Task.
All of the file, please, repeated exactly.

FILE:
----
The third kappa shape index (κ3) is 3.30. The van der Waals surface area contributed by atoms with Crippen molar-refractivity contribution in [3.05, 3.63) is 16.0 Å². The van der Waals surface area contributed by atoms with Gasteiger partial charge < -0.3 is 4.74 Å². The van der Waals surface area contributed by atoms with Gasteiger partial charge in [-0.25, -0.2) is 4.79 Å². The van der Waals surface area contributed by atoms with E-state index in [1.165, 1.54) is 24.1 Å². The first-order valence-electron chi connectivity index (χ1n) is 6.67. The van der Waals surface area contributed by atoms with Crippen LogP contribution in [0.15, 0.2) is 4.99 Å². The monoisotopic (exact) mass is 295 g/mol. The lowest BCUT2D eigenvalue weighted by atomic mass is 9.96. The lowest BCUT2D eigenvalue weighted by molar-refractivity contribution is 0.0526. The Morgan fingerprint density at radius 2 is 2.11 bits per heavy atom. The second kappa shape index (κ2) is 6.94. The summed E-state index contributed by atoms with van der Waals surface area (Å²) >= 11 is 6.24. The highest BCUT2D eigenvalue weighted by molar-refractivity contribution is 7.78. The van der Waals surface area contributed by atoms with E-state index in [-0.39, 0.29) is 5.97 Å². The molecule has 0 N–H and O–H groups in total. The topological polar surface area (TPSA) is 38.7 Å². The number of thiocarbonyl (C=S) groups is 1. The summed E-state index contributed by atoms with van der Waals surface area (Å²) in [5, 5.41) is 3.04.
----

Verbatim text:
The third kappa shape index (κ3) is 3.30. The van der Waals surface area contributed by atoms with Crippen molar-refractivity contribution in [3.05, 3.63) is 16.0 Å². The van der Waals surface area contributed by atoms with Gasteiger partial charge < -0.3 is 4.74 Å². The van der Waals surface area contributed by atoms with Gasteiger partial charge in [-0.25, -0.2) is 4.79 Å². The van der Waals surface area contributed by atoms with E-state index in [1.165, 1.54) is 24.1 Å². The first-order valence-electron chi connectivity index (χ1n) is 6.67. The van der Waals surface area contributed by atoms with Crippen LogP contribution in [0.15, 0.2) is 4.99 Å². The monoisotopic (exact) mass is 295 g/mol. The lowest BCUT2D eigenvalue weighted by atomic mass is 9.96. The lowest BCUT2D eigenvalue weighted by molar-refractivity contribution is 0.0526. The Morgan fingerprint density at radius 2 is 2.11 bits per heavy atom. The second kappa shape index (κ2) is 6.94. The summed E-state index contributed by atoms with van der Waals surface area (Å²) >= 11 is 6.24. The highest BCUT2D eigenvalue weighted by molar-refractivity contribution is 7.78. The van der Waals surface area contributed by atoms with E-state index in [-0.39, 0.29) is 5.97 Å². The molecule has 0 N–H and O–H groups in total. The topological polar surface area (TPSA) is 38.7 Å². The number of thiocarbonyl (C=S) groups is 1. The summed E-state index contributed by atoms with van der Waals surface area (Å²) in [5, 5.41) is 3.04.